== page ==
The Bank of England warned yesterday it was prepared to take action to quell inflationary pressures as its latest forecasts implied the need for a rise in interest rates in the coming months.
Inflation will overshoot the Bank's 2 per cent target for the whole of the next three years if interest rates stay at 4.5 per cent, its quarterly inflation report showed. Feeding in market assumptions that rates will be raised once or even twice shows inflation returning to target at the end of the forecast horizon.
The tone of the report was not as hawkish as some analysts had expected and the Bank said it was forecasting weaker growth than it did in February.
The markets, which pushed the pound up on expectations of a more hawkish report, pared their outlook for rate rises as traders concluded that while the next move in rates was still upwards, the first rise would not come as soon as many had expected.
Mervyn King, the Bank's Governor, refused to forecast the direction of rates but said analysts in the markets could "work out the implications for themselves".
He said there were many risks around the forecast for inflation, including the surge in oil prices above $75 (£40) a barrel and the latest increase in energy prices.
The Monetary Policy Committee would keep a close eye on inflation expectations, which had risen to record levels according to the Bank's own research, he said. "Inflation expectations are central to our framework and are a very important influence on the extent to which costs increase get passed on in higher prices and the level of wage settlements." He said the rise had been "small so far" but added: "If that rise in inflation expectations were to persist or go further, then I think the committee would be concerned."
It made a veiled criticism of the Government's decision to raise the national minimum wage by 6 per cent this year, saying it was pushing up wages demands in the rest of the economy. "The national minimum wage is reaching levels where anecdotal evidence shows that it is affecting bargaining for those above the minimum," he said. The Bank also said import costs were rising at their strongest rate for five years, while surveys suggested fresh recruitment drives by companies would take place in coming months.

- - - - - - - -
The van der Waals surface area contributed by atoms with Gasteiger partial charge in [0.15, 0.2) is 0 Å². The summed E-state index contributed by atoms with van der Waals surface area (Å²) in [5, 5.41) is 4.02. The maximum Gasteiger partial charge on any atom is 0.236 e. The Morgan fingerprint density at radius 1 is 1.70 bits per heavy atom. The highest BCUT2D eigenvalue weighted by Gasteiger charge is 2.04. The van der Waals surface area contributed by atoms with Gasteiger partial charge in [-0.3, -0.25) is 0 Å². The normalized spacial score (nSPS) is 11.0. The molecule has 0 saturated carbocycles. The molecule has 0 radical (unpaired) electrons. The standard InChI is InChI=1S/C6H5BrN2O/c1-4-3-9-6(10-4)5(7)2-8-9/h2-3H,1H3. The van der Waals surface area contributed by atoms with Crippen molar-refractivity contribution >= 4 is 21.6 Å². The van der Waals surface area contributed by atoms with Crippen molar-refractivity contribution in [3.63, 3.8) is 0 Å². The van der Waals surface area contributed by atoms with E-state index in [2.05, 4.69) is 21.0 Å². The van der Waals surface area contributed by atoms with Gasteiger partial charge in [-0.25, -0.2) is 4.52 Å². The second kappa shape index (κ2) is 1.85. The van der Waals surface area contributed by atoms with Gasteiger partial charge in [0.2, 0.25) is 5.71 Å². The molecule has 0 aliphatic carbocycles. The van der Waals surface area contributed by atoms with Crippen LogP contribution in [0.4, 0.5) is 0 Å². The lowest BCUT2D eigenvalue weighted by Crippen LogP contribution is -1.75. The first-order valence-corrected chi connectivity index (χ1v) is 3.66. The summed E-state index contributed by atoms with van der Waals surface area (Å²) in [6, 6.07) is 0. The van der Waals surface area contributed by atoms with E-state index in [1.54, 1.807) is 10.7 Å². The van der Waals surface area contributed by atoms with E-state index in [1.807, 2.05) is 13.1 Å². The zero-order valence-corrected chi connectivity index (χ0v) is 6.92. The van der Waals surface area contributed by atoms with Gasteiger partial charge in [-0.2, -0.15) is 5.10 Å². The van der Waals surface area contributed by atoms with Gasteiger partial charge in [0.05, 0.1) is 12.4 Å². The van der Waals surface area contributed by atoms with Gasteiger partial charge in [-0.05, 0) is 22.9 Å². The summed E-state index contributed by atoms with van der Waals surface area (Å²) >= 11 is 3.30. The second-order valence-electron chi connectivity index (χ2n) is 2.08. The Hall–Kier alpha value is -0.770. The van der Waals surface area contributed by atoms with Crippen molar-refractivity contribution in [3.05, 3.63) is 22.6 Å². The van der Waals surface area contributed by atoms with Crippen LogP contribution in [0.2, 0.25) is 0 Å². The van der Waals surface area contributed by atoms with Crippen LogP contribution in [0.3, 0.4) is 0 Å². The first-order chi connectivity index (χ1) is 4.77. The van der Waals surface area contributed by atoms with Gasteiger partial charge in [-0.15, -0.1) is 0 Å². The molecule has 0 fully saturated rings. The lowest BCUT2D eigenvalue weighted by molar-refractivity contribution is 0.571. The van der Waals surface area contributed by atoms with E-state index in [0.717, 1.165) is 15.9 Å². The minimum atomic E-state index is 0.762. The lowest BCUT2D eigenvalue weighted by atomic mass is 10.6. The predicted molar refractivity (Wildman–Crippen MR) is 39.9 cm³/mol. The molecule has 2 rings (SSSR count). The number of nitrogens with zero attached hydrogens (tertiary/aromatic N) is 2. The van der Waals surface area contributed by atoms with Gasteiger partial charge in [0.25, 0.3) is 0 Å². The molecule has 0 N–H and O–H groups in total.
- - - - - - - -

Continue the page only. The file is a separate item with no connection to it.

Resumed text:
However, Mr King moved to stem some of the more hawkish views coming out of the City insisting that the inflation report was not a guide to future interest rates. "It's a mistake to try and get into this business of nods and winks of where interest rates may or may not go," he said. "There are still risks on the downside associated with the impact of strong energy and import price inflation on real disposable incomes and consumer spending."
Analysts in the City were split over the implications. Alan Clarke, a UK economist at BNP Paribas, said it flagged up one more rate rise with an evens chance of a second one next year. "It begs the question - why didn't they hike in May?" he said.
But Nick Stamenkovic, the senior economist at RIA Capital Markets, said: "It's a case of steady as she goes. There was a clear message from Mr King that the Bank is happy to stay on the sidelines for the time being."
In a wide-ranging press conference, Mr King warned that house prices looked "remarkably high" but played down fears of a mini-boom saying the evidence of the "last month or two" had pointed to a slight slowdown in mortgage approvals. He also added his voice to the growing concern over insolvencies, which hit a fresh record of 23,000 in the first quarter.
Mr King said this was equivalent to one-fifth of 1 per cent of the adult population getting into "serious trouble" every year.
"For those who think bankruptcy and insolvency are a very traumatic event it is a relatively high figure," he said.
Governor says trade gap not sustainable
Mervyn King, the Governor of the Bank of England, warned yesterday that Britain's trade deficit with the rest of the world was not sustainable as figures showed that the gap narrowed in March for the first time in five months.
Official figures showing that the goods trade gap fell from a record £7.05bn to £5.46bn will boost hopes that the long-awaited rebalancing of the UK economy is under way.
But the Bank warned the UK could not continue to run such large shortfalls indefinitely. Mr King said: "It's not likely to be sustainable that we can run a trade deficit that is 4 per cent of GDP - which is where we are now."
Figures from the Office for National Statistics showed the deficit on goods and services was 3.7 per cent in the final quarter of last year although the goods shortfall alone was much higher at 5.6 per cent. The ONS data showed the narrowing was driven by a pick-up in exports to countries outside the European Union and fewer goods being imported from around the world. Exports rose 2.3 per cent to £20.3bn while imports fell 4.2 per cent to £25.8bn. Sales to the rest of the EU dropped 4.3 per cent, denting hopes that UK industry could takeover advantage of the economic rebound on the Continent.
The improvement in March was not enough to offset the impact of the record shortfall in February. The quarterly deficit came in a record £18.9bn. "The figures will prove a welcome respite from the deteriorating trade figures witnessed over the past few months," Simon Wallace, at CEBR, said. "However one must remain cautious as the rising value of the pound against the dollar at the end of April could negatively hit the trade balance."Reuse content